The angels of God are before the altar and issue from the altar to undertake the commands of God. This fits with our liturgical notions of the place of the angels in the Mass, Novus or Vetus Ordo.

The relationship between God and altar is as follows: I heard a voice from the four horns of the great altar, which is before the eyes of God. The altar is before God as God the Father will always have the sacrifice of His Son before Him.  The altar of sacrifice is then a bridge between God and Man.  Man and God cannot be on the same side of the altar, man faces the eyes of God from the opposite side of the altar.  Surely, that is ALL men, even those who have been the alter Christus? No man, not even a priest can get between God the Father and God the Son.

It is no good!  Wherever you turn, even towards heaven, there is only one orientation and it is towards the cross.  There are no liturgical preferences, there is only one orientation.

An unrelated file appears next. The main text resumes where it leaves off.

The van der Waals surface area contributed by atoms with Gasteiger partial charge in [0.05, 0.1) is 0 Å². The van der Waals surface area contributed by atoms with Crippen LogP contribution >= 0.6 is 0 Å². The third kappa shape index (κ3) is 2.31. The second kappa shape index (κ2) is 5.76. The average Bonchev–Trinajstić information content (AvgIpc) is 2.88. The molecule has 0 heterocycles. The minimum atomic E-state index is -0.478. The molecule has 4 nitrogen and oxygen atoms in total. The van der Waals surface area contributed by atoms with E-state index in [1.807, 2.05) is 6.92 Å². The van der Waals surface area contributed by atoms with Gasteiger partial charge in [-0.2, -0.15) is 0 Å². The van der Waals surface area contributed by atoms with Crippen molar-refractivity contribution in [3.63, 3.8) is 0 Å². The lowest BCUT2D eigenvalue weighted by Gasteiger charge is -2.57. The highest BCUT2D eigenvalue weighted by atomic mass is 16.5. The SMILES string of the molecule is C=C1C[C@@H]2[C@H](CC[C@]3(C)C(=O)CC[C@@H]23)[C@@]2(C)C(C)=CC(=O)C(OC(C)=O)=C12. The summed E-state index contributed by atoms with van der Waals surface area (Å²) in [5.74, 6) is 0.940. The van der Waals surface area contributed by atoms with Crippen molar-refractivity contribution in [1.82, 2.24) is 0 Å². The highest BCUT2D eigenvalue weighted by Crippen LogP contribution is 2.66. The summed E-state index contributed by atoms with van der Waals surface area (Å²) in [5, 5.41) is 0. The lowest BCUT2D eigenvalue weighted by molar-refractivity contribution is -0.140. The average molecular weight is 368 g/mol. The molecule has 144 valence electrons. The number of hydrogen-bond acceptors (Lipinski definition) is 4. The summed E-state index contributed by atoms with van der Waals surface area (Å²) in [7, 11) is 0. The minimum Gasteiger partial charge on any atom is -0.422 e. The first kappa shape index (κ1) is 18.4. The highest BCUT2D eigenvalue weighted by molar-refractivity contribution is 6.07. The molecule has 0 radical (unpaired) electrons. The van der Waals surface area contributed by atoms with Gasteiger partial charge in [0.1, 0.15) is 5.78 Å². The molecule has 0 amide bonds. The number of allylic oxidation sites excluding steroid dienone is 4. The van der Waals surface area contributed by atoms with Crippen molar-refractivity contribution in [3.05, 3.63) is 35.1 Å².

As Fr Faber said so often; we have forgotten that we are creatures.  We must wake up to this fact because it shows the very real mess the Catholic Church is in.  We are bearing heaven away with real violence (Mat 11.12) due to our arrogance and lack of humility in our communal prayer life (and that applies to all of us irrespective of which Rite we attend). No Mass is perfect liturgy, perfect liturgy only exists in heaven.  To God every Mass must look like a clown Mass (certainly a Mass presented by clowns- that's you and me, we're nothing but clowns), but He can read our hearts and that is all that matters. So I think that what I'm trying to say is that (as I see it) there can be no 'reform of the reform' and there can be no more 'rupture' either.  Things are a mess, but most cannot see it.  This is about the conversion of hearts.  Those of us who KNOW what is right have a huge responsibility resting on us to act accordingly, and the internet will probably not be the forum where hearts are changed. Ultimately we can achieve nothing and we will fail.  But if our hearts are orientated correctly then God will do the rest.